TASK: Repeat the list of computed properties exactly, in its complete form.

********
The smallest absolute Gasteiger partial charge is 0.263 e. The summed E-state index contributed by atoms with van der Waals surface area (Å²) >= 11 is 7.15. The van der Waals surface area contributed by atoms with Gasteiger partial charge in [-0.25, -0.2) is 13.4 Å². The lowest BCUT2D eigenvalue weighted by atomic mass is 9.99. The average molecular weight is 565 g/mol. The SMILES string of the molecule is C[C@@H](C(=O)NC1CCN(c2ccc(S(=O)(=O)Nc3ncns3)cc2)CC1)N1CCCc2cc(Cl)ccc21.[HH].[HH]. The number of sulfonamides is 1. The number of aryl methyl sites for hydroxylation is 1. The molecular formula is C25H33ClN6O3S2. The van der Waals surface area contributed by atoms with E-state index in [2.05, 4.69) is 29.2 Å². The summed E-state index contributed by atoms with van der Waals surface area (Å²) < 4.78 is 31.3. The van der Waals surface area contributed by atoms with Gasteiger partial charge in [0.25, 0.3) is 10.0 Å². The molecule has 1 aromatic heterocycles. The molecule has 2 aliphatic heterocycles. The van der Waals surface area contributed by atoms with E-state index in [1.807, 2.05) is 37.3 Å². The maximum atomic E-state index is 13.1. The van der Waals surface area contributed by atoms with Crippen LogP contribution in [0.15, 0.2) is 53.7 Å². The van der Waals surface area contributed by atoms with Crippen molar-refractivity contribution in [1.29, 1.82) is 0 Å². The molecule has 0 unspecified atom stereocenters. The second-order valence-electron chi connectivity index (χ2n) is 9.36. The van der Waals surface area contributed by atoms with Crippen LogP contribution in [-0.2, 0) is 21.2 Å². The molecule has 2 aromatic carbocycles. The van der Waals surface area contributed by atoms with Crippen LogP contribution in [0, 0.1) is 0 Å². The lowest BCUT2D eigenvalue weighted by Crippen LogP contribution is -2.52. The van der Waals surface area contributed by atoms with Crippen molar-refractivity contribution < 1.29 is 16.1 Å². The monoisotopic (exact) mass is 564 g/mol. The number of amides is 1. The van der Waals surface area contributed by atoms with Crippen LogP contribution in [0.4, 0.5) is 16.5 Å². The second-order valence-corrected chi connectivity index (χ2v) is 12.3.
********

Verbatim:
The smallest absolute Gasteiger partial charge is 0.263 e. The summed E-state index contributed by atoms with van der Waals surface area (Å²) >= 11 is 7.15. The van der Waals surface area contributed by atoms with Gasteiger partial charge in [-0.25, -0.2) is 13.4 Å². The lowest BCUT2D eigenvalue weighted by atomic mass is 9.99. The average molecular weight is 565 g/mol. The SMILES string of the molecule is C[C@@H](C(=O)NC1CCN(c2ccc(S(=O)(=O)Nc3ncns3)cc2)CC1)N1CCCc2cc(Cl)ccc21.[HH].[HH]. The number of sulfonamides is 1. The number of aryl methyl sites for hydroxylation is 1. The molecular formula is C25H33ClN6O3S2. The van der Waals surface area contributed by atoms with E-state index in [2.05, 4.69) is 29.2 Å². The summed E-state index contributed by atoms with van der Waals surface area (Å²) < 4.78 is 31.3. The van der Waals surface area contributed by atoms with Gasteiger partial charge in [0.25, 0.3) is 10.0 Å². The molecule has 1 aromatic heterocycles. The molecule has 2 aliphatic heterocycles. The van der Waals surface area contributed by atoms with E-state index in [1.807, 2.05) is 37.3 Å². The maximum atomic E-state index is 13.1. The van der Waals surface area contributed by atoms with Crippen LogP contribution in [0.15, 0.2) is 53.7 Å². The van der Waals surface area contributed by atoms with Crippen molar-refractivity contribution in [1.29, 1.82) is 0 Å². The molecule has 0 unspecified atom stereocenters. The second-order valence-electron chi connectivity index (χ2n) is 9.36. The van der Waals surface area contributed by atoms with Crippen LogP contribution in [-0.2, 0) is 21.2 Å². The molecule has 2 aromatic carbocycles. The van der Waals surface area contributed by atoms with Crippen LogP contribution in [0, 0.1) is 0 Å². The lowest BCUT2D eigenvalue weighted by Crippen LogP contribution is -2.52. The van der Waals surface area contributed by atoms with Crippen molar-refractivity contribution < 1.29 is 16.1 Å². The monoisotopic (exact) mass is 564 g/mol. The number of amides is 1. The van der Waals surface area contributed by atoms with Crippen LogP contribution in [0.4, 0.5) is 16.5 Å². The second-order valence-corrected chi connectivity index (χ2v) is 12.3.